Grounded in my language but gatvol at lack of service
People who don't know me from home often say when I switch languages to Pedi, I lose them completely.
I apparently speak too fast and my speech is apparently dipped heavily in the Seshego dialect.
Tough luck to them, but if we park the English and park the attempts at Xhosa and Zulu that one does in Gauteng, I am really just a girl from Seshego "kgauswi le Mofolo".
Pedi, be it the Seshego dialect and accent that I have, is the one language that rolls the easiest off my tongue. I am heartened when I speak the language, much like how I feel when I drive into Polokwane. It is the one place where I feel I belong. A belonging that requires no navigation, no fanfare and no pleading. From when I drive north past the legendary landmark of The Ranch, a warm feeling of home settles in your gut and coils around your spine and roots you.
I am writing this from a coffee shop in Polokwane enveloped by this generous spirit of home. Why am I talking so lovingly about my hometown? Because I am going to tell you how gatvol I am with this place at the moment, and I want you to know that it comes from a place of deep love.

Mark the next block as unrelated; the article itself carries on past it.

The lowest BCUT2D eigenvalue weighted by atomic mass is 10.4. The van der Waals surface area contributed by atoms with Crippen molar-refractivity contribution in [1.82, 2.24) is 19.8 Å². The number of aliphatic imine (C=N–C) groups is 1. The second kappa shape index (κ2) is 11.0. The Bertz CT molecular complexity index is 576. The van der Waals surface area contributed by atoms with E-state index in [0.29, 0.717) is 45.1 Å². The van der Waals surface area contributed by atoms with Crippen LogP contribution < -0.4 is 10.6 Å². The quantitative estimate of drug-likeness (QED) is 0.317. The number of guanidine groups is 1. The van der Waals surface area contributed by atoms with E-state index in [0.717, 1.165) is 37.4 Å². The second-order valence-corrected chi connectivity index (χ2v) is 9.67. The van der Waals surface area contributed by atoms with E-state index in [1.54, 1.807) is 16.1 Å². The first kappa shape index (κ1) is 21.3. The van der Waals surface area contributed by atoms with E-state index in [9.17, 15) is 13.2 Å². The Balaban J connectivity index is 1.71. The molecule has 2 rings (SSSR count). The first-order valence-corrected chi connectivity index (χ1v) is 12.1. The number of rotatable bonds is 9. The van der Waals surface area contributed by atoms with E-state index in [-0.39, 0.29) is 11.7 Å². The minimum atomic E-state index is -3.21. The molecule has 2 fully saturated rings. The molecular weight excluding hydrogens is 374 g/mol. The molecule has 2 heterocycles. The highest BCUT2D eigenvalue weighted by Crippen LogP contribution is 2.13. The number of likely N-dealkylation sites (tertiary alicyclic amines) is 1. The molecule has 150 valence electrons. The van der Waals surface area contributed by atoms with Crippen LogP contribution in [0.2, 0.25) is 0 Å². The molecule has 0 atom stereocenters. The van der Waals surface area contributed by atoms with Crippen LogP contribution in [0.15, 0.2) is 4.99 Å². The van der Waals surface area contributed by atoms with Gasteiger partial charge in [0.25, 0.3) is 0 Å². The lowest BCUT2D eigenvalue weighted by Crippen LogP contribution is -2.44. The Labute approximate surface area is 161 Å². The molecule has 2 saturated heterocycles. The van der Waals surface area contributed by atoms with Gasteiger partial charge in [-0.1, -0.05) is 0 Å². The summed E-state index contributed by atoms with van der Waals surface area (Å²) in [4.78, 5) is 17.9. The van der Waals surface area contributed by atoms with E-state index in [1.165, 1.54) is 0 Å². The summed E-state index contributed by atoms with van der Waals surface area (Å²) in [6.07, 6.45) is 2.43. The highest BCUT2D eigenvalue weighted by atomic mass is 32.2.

Everyone knows that home isn't home because it is physically present. It is the people that make a place home. If you didn't know that, you honestly need holy water from Moria. Our collective spirit and culture inform and shape a place and what it ultimately means to a person.
One of the things that inform the warmth and sense of community in Polokwane is in how generous people are with their greetings. If you have ever wondered why a whole radio station is named Thobela FM, wonder no more.
People in Polokwane take their greetings very seriously. This past week, I happened to be sitting in a waiting room cum corridor in a public place where I eventually had to tell my stepmother that I had used up all the greetings within me and it would be okay if I never heard another "thobela" in my life.
Every single person who walked past greeted us. They greeted us and greeted the people who were walking past them and greeted everyone in sight. They greeted.
I understand why they do that. There is a sense of security when you are out here in Polokwane. You know that you are enveloped by a community that would rally around you should something untoward happen to you. And a lot of it is a sign of respect.
I have been hinting at a complaint and this is it. There is absolutely no service in Polokwane, in places where one pays for it. When you walk into a restaurant, shop or bank, you'll get your thobela. It will be warm and kind, but that is all you are getting.
For any kind of timeous assistance, you will need to pull out teeth and maybe some hair. You could think of throwing a tantrum but you won't because you are respectful. You will seethe; you will curse internally. You will be attended to, just as soon as the weather has been discussed, lamented and predicted.
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